April 18, 2019

    Luke 16:16-17 Compare Matthew 5:18; 11:12-13; 24:35; Mark 13:31; Luke 21:33   This passage may not seem entirely clear.  But one thing is clear:  Jesus is not denouncing the Law of Moses.  Forms of Protestantism that denigrate the Law do so in opposition to the Savior himself, in whose name they sometimes claim to do it.     Luke 16:18 Compare Matthew 5:32; 19:9; Mark 10:11-12   This is an extraordinarily tough standard.  There’s much to be said… Read more

April 18, 2019

    I posted an item the other day entitled “Some preliminary notes on fine-tuning and the ‘four fundamental forces’.”  In it, among other things, I noted that   If the electromagnetic force were slightly stronger or weaker, atomic bonds could not form — which would mean that molecules could not form. If the value of the gravitational constant were slightly larger, stars would become too hot and would burn out too quickly.  If it were smaller, stars would never… Read more

April 18, 2019

    I’m happy to pass this note on from Professor Quinn Mecham, the Coordinator for Middle East Studies — which shouldn’t be confused with the parallel program in Ancient Near Eastern Studies — at Brigham Young University:   The 2019 issue of BYU MESA’s student research publication Al-Buhuuth, has just been published on-line.   Thanks to Nick Hainsworth of the MESAS leadership committee and to Joshua Gubler of the Political Science department for leading out on the editorial work, as… Read more

April 18, 2019

    Here is my 2019 Easter column for the Deseret News:   “Can modern people believe in the Resurrection of Jesus Christ?”   ***   I published the Easter article below in the 24 March 2016 issue of the Deseret News:   Since the appearance of the Father and the Son to Joseph Smith in the spring of 1820 and its formal organization in April 1830, The Church of Jesus Christ of Latter-day Saints has resounded with testimonies of… Read more

April 18, 2019

    I published this article in the Deseret News on 13 April 2017:   A decade ago, in February 2007, came the dramatic announcement that Jesus’ ossuary or “bone box” (and perhaps even his bones) had been found in Jerusalem’s southern neighborhood of East Talpiot. Scholars overwhelmingly rejected the claim, and it’s largely forgotten today. Briefly, though, it enjoyed a flurry of media attention — including an interview with Larry King, then a major television celebrity. “Is this the end of… Read more

April 17, 2019

    Luke 16:10-12   Some of the Lord’s commandments, critics occasionally point out, seem so . . . well, so small.  And, in a sense, they are.   I remember once being asked whether I thought that a single cup of coffee would keep me out of the celestial kingdom.  And, in a sense, I don’t.  But if I were to adopt the attitude that the Lord’s will is unimportant to me, a matter of no consequence, that might…. Read more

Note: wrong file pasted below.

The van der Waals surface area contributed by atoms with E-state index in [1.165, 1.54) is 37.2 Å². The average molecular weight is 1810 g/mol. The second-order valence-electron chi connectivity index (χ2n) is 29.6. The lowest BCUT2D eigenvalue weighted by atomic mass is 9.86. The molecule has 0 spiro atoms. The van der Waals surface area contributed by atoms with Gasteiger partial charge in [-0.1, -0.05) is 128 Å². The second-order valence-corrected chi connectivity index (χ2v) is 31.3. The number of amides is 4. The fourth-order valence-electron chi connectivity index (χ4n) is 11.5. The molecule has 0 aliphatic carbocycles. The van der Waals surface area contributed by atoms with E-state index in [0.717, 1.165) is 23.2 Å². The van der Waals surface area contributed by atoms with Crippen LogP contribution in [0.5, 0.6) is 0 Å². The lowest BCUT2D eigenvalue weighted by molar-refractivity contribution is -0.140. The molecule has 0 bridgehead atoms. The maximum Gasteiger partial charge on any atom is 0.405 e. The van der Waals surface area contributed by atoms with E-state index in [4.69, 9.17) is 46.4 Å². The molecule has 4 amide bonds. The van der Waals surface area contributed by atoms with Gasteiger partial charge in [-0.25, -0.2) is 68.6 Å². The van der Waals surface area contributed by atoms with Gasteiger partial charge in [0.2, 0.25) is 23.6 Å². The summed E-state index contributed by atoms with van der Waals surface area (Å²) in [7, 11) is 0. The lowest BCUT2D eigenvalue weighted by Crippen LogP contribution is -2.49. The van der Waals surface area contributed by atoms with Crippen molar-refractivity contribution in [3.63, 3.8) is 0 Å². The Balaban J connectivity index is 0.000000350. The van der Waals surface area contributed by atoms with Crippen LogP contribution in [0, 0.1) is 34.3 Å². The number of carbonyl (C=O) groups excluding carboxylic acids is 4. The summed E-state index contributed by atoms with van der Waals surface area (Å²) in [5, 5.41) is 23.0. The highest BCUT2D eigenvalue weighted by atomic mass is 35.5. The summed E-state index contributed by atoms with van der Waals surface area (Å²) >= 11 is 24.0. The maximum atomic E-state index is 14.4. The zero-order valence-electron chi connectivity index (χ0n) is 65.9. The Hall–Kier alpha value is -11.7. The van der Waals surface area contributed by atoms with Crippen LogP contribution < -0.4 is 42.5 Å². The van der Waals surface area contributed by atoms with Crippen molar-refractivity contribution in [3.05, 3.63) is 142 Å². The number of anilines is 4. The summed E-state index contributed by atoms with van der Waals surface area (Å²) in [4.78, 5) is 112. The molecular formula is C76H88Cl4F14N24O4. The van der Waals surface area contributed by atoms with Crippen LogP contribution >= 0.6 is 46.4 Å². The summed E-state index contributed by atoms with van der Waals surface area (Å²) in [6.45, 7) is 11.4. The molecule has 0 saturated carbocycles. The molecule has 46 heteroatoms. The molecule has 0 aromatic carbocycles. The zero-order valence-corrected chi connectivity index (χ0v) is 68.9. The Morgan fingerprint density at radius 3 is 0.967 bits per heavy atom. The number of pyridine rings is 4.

April 17, 2019

    The Interpreter Radio Show for 24 March 2019 is now archived, stripped of commercial breaks, and available for listening at no charge on the website of the Interpreter Foundation.  Co-hosts Steve Densley and Matt Bowen discuss the New Testament with Professor Eric Huntsman:   https://interpreterfoundation.org/interpreter-radio-show-march-24-2019/   But that’s not all:   “Audio Roundtable: Come, Follow Me New Testament Lesson 15 Easter: ‘O Grave, Where Is Thy Victory?'”   The audio roundtable above — extracted from the 24 March 2019 broadcast of… Read more

April 17, 2019

    First, two items about water or water-like liquid in space:   “Meteoroid Strikes Eject Precious Water From Moon”   “Saturn’s moon Titan sports phantom hydrocarbon lakes: Three features that were filled with liquid appear to have dried up”   When I was a kid, thinking (perhaps not seriously enough) about a possible career in something related to astronomy — see “For me, the horizon was a bit too close” — detailed information like that above about Titan simply… Read more

April 17, 2019

    Winning the Nobel Prize is a remarkable achievement.  But sometimes . . .  umm, well, mistakes are made.  Here’s a possible example:   During the Second World War, Irena Sendler, a Polish Roman Catholic, received permission from the Nazi occupation authorities to travel into and out of the Warsaw ghetto as a plumbing and sewer specialist.   That’s an odd specialty for a woman who was a social worker by training.   German officials were concerned about a… Read more

April 17, 2019

    A significant passage from Jana Riess, The Next Mormons: How Millennials Are Changing the LDS Church (Oxford University Press, 2019), 31-32:   Mormons who are divorced or separated are more than twice as likely to be doubters as those who are married (28 vs. 12 percent). . . . The factor that makes the most difference, though, is not about age or political affiliation or marital status.  It has to do with the people around you. . …. Read more

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